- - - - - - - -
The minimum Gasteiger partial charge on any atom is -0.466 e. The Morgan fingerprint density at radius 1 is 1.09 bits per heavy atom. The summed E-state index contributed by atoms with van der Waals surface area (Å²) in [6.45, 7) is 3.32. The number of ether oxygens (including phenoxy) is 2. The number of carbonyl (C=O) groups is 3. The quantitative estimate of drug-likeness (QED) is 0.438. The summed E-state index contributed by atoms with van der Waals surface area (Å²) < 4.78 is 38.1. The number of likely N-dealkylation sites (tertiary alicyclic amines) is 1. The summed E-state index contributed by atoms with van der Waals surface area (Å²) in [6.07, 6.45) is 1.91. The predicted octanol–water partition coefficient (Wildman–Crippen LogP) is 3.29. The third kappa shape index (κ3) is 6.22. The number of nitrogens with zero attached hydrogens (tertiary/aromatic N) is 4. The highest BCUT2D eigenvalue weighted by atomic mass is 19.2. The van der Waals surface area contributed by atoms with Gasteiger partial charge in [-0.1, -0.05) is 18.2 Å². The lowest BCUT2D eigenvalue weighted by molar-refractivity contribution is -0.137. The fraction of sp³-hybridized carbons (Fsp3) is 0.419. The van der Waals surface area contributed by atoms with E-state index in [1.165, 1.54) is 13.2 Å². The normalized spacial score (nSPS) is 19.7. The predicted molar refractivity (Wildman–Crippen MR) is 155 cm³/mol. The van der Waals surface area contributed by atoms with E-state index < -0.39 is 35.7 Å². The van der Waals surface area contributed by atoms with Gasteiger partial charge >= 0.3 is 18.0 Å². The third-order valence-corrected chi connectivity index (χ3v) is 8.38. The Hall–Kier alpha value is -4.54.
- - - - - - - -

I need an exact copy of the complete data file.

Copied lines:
The minimum Gasteiger partial charge on any atom is -0.466 e. The Morgan fingerprint density at radius 1 is 1.09 bits per heavy atom. The summed E-state index contributed by atoms with van der Waals surface area (Å²) in [6.45, 7) is 3.32. The number of ether oxygens (including phenoxy) is 2. The number of carbonyl (C=O) groups is 3. The quantitative estimate of drug-likeness (QED) is 0.438. The summed E-state index contributed by atoms with van der Waals surface area (Å²) < 4.78 is 38.1. The number of likely N-dealkylation sites (tertiary alicyclic amines) is 1. The summed E-state index contributed by atoms with van der Waals surface area (Å²) in [6.07, 6.45) is 1.91. The predicted octanol–water partition coefficient (Wildman–Crippen LogP) is 3.29. The third kappa shape index (κ3) is 6.22. The number of nitrogens with zero attached hydrogens (tertiary/aromatic N) is 4. The highest BCUT2D eigenvalue weighted by atomic mass is 19.2. The van der Waals surface area contributed by atoms with Gasteiger partial charge in [-0.1, -0.05) is 18.2 Å². The lowest BCUT2D eigenvalue weighted by molar-refractivity contribution is -0.137. The fraction of sp³-hybridized carbons (Fsp3) is 0.419. The van der Waals surface area contributed by atoms with E-state index in [1.165, 1.54) is 13.2 Å². The normalized spacial score (nSPS) is 19.7. The predicted molar refractivity (Wildman–Crippen MR) is 155 cm³/mol. The van der Waals surface area contributed by atoms with E-state index < -0.39 is 35.7 Å². The van der Waals surface area contributed by atoms with Gasteiger partial charge >= 0.3 is 18.0 Å². The third-order valence-corrected chi connectivity index (χ3v) is 8.38. The Hall–Kier alpha value is -4.54.